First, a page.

On Opening Day the ballyhooed rookie hit a three-run homer on his first big-league swing. On Tuesday an All-Star catcher not having nearly his best year stroked a three-run double to ensure that the World Series will start in a National League city. And it could — yes it could — be this city.
The Braves are having that sort of year. From Jason Heyward’s first at-bat to Brian McCann breaking the NL’s 13-year All-Star Game litany of failure, 2010 began uproariously and has gotten better.
Here’s a team that had no runs after 26 outs in its first meeting against the reigning league champion … and won by hitting three home runs in the next four at-bats. Here’s a team that trailed first-place Cincinnati by seven runs after eight innings … and won in the ninth. Here’s a team that lost nine consecutive games in April … and it begins post-All-Star play with a four-game lead in the NL East.
When it’s your year, it’s your year.
This is the smartest Braves’ team since the early ’90s. These guys work the count. They get on base. They don’t hit a ton but they hit for maximum effect. They didn’t hit at all back in April, but they worked their way through that month and have been a metronome since.
Since May 9 they’ve played 19 series; they’ve lost one of the 19. One. They haven’t dropped consecutive home games since April 21 and 22. They entered the All-Star break by taking four of six on the road from teams in third and second place. When everything turned in May it was permissible to wonder if this was just a club having a hot month, but May ended a while ago and June is gone, too, and here the Braves sit, four games up with 74 to play.
Not everything has gone right. Jair Jurrjens got hurt. Heyward got hurt and didn’t tell anybody until his average had dipped under .260. Chipper Jones has had to work to lift his average above .250. Kenshin Kawakami needed 15 starts to win a game. In the final week of June the Braves used a starting outfield of Eric Hinske, Gregor Blanco and Melky Cabrera.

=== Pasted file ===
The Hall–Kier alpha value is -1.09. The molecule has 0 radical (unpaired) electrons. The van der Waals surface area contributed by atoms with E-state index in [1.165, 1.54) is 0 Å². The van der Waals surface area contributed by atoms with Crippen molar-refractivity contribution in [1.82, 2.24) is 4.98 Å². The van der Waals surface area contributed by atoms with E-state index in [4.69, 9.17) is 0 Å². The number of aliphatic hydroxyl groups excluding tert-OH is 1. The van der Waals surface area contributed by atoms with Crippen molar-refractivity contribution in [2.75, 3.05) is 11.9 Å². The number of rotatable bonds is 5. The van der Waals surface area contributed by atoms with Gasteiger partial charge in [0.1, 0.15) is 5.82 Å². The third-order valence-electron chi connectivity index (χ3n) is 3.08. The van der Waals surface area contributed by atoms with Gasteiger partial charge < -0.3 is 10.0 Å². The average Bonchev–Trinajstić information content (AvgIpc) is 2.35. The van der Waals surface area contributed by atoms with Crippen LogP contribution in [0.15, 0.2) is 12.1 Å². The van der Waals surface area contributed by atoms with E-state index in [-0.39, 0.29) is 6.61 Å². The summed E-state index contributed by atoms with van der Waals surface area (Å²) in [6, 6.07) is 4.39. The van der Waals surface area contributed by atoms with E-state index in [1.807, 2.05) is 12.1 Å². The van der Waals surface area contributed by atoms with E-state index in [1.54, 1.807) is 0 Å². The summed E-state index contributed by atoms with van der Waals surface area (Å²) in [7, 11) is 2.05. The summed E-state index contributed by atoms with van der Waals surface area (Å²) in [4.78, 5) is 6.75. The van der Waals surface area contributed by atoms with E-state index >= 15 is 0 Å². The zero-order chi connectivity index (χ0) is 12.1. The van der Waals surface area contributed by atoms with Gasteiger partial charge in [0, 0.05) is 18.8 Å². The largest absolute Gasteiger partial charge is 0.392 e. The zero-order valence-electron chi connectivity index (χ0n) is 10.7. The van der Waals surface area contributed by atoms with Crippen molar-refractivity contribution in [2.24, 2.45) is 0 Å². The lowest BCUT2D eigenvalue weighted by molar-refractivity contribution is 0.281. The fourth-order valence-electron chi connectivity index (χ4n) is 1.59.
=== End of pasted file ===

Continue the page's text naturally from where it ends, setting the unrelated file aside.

And none of it has mattered. This is one of those harmonic convergences where the whole outshines the sum of its parts. The Braves are eighth among National League teams in batting and 11th in home runs, but they’re first in walks and on-base percentage, which makes this a Braves’ team unlike any we’ve seen. Their starting pitching has been as advertised, and the bullpen has been great.
Even with five All-Star selections, this isn’t a collection of stars. It’s simply a heck of a ballclub. The Braves went from last in the division to first in two dizzying weeks, and they’ve increased their lead by grinding out five more winning weeks since Memorial Day. The starting pitching gives them a shot every night, and the offense fashions enough runs to make it work. It’s not quite domination, but it’s absolutely the formula for winning baseball.
And yes, for winning a division. The pitching shouldn’t falter, and the hitting isn’t reliant on any one Brave. This is team in the strict definition of the word, a team that has patched the holes that were apparent in April. It’s also a team that feeds off itself. There’s a confidence among Braves, the confidence that comes from the sight of someone different — Omar Infante, Kris Medlen, Brooks Conrad — delivering when deployed. (And the subtraction of Yunel Escobar should only enhance the ambiance.)
It’s also Bobby Cox’s final season. The notion of a big-league club carrying a win-one-for-the-skipper imperative through a six-month season was always fanciful, but if gets down to September and the race tightens … well, these players’ feelings for their manager might well take hold.
Four games up, 74 to go. Can they hold on? Yes they can. Sure they can. I didn’t believe in March and April, but I’ve learned my lesson. And I’ve been around enough division winners to know this:
When it’s your year, it’s your year. This is the Braves’ year.